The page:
Source: The Slot
Nico Aldape is a second-year Public Policy major and Human Rights minor and UC Dems’ Political Director. He’s supported Bernie from the beginning, and has some questions about Hillary’s presidential run. Here’s his opinion on the race:
A common criticism made by Clinton supporters against Bernie supporters is that the Vermont senator’s views and policies are unrealistic and unattainable, and that he would not be able to compromise. To that, I have the following questions and counterarguments to make.
Yes, Bernie Sanders is far more ideologically left-of-center than Hillary Clinton. Yes, Bernie Sanders is less experienced in terms of being in the national political conversation. However, weren’t the same criticisms thrown at a “young, naïve, unprepared” now-President Obama before he took office? Isn’t our political system meant to give relative newcomers to the national stage a chance? Or, as DNC Chair Debbie Wasserman Schultz told CNN reporter Jake Tapper, will we let this election be further influenced by superdelegates which “exist really to make sure that party leaders and elected officials don’t have to be in a position where they are running against grass-roots activists?”As a proud member of UCDems and also an organizer, I’m going to take an actual political revolution and chance to change the system over the alternative, thank you very much.
One of the many defining quotes of the race, Hillary’s claim that she’s not a natural politician like her husband shocked me – she is quite good. Despite my not voting for her and my qualms about her handling of policies related to social justice (which I will expound on later), I acknowledged she’s done some good things. However, I also see her as a “good politician” in the sense that she knows how to flop, and how to make bad votes sound good. For example, in an interview with MSNBC host Rachel Maddow last year, Hillary claimed that Don’t Ask, Don’t Tell and the Defense of Marriage Act were “defensive actions” to stop, hypothetically, a federal constitutional amendment banning marriage equality. I have a lot of trouble with this given that the response to potential discrimination should be calling that discrimination out for what it is, not having a diluted-but-still-just-as-oppressive form of the same thing for political convenience. I see no justification for how she can justify those terrible laws while at the same time claim social progressivism. This flop/defense just doesn’t work out, sorry.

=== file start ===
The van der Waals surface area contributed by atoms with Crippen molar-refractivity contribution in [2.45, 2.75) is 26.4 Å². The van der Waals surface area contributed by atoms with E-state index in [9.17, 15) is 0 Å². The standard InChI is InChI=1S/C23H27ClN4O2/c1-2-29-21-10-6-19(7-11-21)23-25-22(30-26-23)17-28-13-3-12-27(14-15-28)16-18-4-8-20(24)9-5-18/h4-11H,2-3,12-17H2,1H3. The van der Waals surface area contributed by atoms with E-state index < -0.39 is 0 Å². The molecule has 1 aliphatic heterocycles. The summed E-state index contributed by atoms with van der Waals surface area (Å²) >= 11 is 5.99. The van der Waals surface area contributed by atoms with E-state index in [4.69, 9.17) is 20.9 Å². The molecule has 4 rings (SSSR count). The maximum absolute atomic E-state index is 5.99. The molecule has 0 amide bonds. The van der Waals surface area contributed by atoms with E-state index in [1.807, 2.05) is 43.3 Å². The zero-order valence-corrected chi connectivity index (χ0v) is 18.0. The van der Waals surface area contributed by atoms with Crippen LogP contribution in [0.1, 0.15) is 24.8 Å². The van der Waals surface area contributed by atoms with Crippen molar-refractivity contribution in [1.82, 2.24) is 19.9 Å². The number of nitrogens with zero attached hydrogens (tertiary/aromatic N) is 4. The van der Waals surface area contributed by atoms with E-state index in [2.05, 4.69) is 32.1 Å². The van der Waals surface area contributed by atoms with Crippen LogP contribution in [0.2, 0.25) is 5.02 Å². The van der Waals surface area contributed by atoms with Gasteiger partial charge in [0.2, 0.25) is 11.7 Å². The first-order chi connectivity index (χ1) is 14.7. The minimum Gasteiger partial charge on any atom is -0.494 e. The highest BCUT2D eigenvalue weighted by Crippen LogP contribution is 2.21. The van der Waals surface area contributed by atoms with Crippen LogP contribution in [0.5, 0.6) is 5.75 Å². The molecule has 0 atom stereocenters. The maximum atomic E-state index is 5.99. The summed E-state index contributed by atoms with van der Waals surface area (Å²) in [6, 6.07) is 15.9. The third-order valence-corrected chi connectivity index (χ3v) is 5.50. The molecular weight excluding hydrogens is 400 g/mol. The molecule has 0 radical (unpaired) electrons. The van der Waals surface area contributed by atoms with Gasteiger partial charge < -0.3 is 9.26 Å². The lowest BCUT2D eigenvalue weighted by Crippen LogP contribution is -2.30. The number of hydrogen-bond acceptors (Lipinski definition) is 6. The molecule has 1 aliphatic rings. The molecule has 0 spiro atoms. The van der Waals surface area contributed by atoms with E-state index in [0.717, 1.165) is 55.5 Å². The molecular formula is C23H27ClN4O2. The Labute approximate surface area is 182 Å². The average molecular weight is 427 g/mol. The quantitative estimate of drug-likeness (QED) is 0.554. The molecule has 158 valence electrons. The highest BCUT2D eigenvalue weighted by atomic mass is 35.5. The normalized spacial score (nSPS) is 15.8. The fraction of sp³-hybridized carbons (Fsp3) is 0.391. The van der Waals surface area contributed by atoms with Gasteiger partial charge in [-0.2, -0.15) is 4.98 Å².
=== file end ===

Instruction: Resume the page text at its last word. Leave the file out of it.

In social issues, economic issues, and alleviating the polarity of our politics, we need a bridge-builder. We need someone who can understand the common struggles all Americans are facing and the fundamentally important concept of intersectionality. Bernie Sanders has a background as an organizer and independent politician. The far-right obstructionism stagnating the federal government, the transphobic “bathroom bills” and abortion restrictions of the far right must not be countered with an establishment choice, but someone who, contrary to Donald Trump’s attempts to carry the mantle, “tells it like it is.”
I trust Bernie to lead and “tell it like it is” far more than I trust Hillary to do either, and am proud to support him in this election. Hillary is capable of leadership, but her leadership is not my style in this primary.
For more in the Bernie vs. Hillary op-ed series, here’s Robin Ye on why he also supports Bernie, and for different perspectives, check out Mikala Cohen’s and Daniel Jellins’ opinions on why they support Hillary!